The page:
The idea of evolution by natural selection is, for me, probably the most beautiful idea in biology. Charles Darwin, who went around the world and collected animals and plants and birds, came up with the idea of evolution by natural selection. He speculated that all living things have hereditary material; that if this hereditary material had some differences that resulted in the living thing being different, and if it was advantageous in the environment in which it found itself, then it would eventually take over the whole population. This has been a revolutionary change in our understanding in biology because what it leads to is a better-designed living thing- but without having a designer.

Life is made up of molecules and chemicals. There are many thousands of chemical reactions going on all the time in a little cell. Chemistry is responsible for the growth of the cell, the reproduction of that cell, for its ability to capture energy and use energy. One of the ways in which cells can carry out all of this chemistry is that the cell is made up of lots and lots and lots of little compartments, and it's compartmentation that allows all these different chemistry to occur simultaneously in such a small space. I want to emphasize how fantastic that is. I want you to imagine in a tiny, tiny cell, there's thousands of chemical reactions, all very different going on all the time very, very close to each other.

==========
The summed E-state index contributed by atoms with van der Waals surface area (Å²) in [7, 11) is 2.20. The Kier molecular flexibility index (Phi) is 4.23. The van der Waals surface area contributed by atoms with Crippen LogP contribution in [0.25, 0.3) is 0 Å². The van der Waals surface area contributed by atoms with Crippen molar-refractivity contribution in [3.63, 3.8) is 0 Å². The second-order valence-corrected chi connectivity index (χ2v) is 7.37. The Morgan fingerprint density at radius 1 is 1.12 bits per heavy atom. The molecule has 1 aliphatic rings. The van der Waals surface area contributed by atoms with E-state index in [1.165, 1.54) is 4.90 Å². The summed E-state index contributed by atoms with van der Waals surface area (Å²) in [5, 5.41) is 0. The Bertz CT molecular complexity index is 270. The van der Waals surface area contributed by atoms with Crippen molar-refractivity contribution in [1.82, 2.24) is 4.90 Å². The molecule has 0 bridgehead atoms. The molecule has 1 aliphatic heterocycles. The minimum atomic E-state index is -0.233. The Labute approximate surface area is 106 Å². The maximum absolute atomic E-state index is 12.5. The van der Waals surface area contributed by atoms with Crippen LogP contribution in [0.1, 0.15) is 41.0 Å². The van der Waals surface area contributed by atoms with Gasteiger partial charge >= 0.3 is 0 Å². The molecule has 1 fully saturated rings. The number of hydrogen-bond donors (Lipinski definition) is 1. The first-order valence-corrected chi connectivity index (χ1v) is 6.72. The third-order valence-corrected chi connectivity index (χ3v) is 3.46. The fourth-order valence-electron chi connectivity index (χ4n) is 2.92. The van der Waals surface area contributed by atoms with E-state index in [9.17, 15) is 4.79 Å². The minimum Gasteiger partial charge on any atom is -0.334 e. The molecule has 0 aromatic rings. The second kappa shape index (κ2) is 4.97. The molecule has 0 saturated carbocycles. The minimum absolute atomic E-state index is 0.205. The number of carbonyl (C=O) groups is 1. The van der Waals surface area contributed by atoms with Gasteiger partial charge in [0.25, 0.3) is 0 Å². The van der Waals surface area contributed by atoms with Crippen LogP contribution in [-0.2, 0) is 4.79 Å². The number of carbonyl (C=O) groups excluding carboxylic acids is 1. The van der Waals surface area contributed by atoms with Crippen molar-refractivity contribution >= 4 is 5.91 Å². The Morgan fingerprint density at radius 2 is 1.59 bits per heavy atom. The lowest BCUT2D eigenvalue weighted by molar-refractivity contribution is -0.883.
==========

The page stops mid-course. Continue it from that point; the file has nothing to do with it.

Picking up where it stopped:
So life is chemistry, but life is also built on information- because life has to constantly manage information. Let's take what I said about chemistry and all those different compartments: That can only occur if there's an information transmission to keep the whole thing coordinated. Let's say a gene is making a substance, and it wants to keep that substance at a constant level. As that substance increases, it switches off the gene, and when it decreases, it turns the gene on. But you only really understand that when you realize there's information management going on here. The cell is measuring how much stuff it's got, and then using that to determine whether the gene should be switched on or switched off. If we take DNA, we could understand the structure of DNA in terms of how one base is related to another base, but it only makes biological sense when seen to be a digital information storage device. Life is and can only operate through information. It permeates every aspect of how living things work.

Putting all these five ideas together, I think some principles emerge. Living things are bounded physical entities. The bounded entity is the chemical and informational machine. And then critically, that informational chemical machine in a bounded entity has a hereditary system that determines how it works, a system which has variability, and therefore, the whole thing can evolve by natural selection. And that means that the living thing can acquire purpose: Purpose to be better adapted in the life state it finds itself, and so we can evolve living things from one type into another. And for me, that bounds everything together that emphasizes the core principles underlying life.